8. GBA Editor
    Martin Holladay | | #8

    The code is the code. No one said it was logical or consistent.

    Most building inspectors have a lot of authority when it comes to deciding whether something is code-compliant. The fact that there is no UL listing for ComfoTube ducts is certainly a problem with some code inspectors. You'll have to discuss the issue with your local building department so that you can determine how flexible they are.

  9. user-1017420 | | #9

    Pun intended, I presume, Martin.......flexible.....that's good.

  10. Expert Member
    MALCOLM TAYLOR | | #10

    Can you be a bit more specific as to the NBC exemption for Comfotube? I can't find it anywhere.

  11. user-1017420 | | #11

    It appears to be in
    Depending on which province you are in, this may or may not be applicable. As Martin said, inspectors have some latitude in every direction.
    I can also be reached by email: [email protected]

  12. Expert Member
    MALCOLM TAYLOR | | #12

    Thanks Alec I missed that.clause. If the intent is to only allow combustible ducting where there is no threat of fire from a heat source that makes sense. I also see you can use it where the air temperature doesn't exceed 120 degrees C. I wonder if that effectively means you can use it to duct heat pumps? Any idea how hot their output is?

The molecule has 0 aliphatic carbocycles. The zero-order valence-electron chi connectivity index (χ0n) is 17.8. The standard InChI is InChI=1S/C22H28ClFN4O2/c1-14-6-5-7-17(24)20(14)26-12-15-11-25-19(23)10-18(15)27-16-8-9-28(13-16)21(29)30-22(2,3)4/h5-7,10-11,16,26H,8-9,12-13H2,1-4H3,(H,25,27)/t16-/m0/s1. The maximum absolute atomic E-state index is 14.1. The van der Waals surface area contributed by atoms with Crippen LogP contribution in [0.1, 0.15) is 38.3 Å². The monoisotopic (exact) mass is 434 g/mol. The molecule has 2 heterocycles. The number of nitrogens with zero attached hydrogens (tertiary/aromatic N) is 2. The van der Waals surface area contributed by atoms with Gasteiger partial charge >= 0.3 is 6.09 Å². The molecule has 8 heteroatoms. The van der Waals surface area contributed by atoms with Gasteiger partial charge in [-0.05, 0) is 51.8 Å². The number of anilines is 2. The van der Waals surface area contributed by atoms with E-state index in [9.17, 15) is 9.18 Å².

BTW - that's great your inspector saw sense and passed your wall assembly. One less hurdle.

  13. user-1017420 | | #13

    Malcolm, It looks like a standard forced air furnace outputs at the furnace is around 125F (51C). As for using it for heat pump systems, I would expect the temps to be even lower. HDPE (what the tube is made of) has a melting point of around 260F (125C), so clearly this is a long way from furnace temps let alone heat pump. It really depends on where you plan on using the product Malcolm. If you were in BC, there would be no issue. I have spoken with some senior code advisers in BC, and they have sent me the intent statement, which is copied verbatim from the mNBC.
    If you're in Ontario, give me a call. If you wish.

  14. gareth_rose | | #14

    To me, the most attractive aspect of the Comfoflex is speed and ease of installation (the register connection system is elegant and fairly fool-proof).

    In situations when the lack of a UL listing is a concern, does anyone have a recommendation of other systems to consider that are quick to install (more so than your average flex duct)? The main goal would be to A) minimize leaks B) minimize the amount of site time required to run, connect ducts.

    Thank you in advance for any advice!

  15. blackmax | | #15

    We are struggling to get a Zhender unit here in Vancouver BC . The dealer has no proof that the ducting is approved for use here, neither the comfotube or flex. I’ve tried contacting Zhender but they do not respond. I have no issue installing it but the building inspector, installer and warranty people are not happy.

    1. Paulmcgee | | #16

      Morning, did you ever resolve the issue with comfotube in Vancouver? I am building on Vancouver island and wanting to use the comfotube, I'll be sending all the info to my inspector before I purchase to see what he says.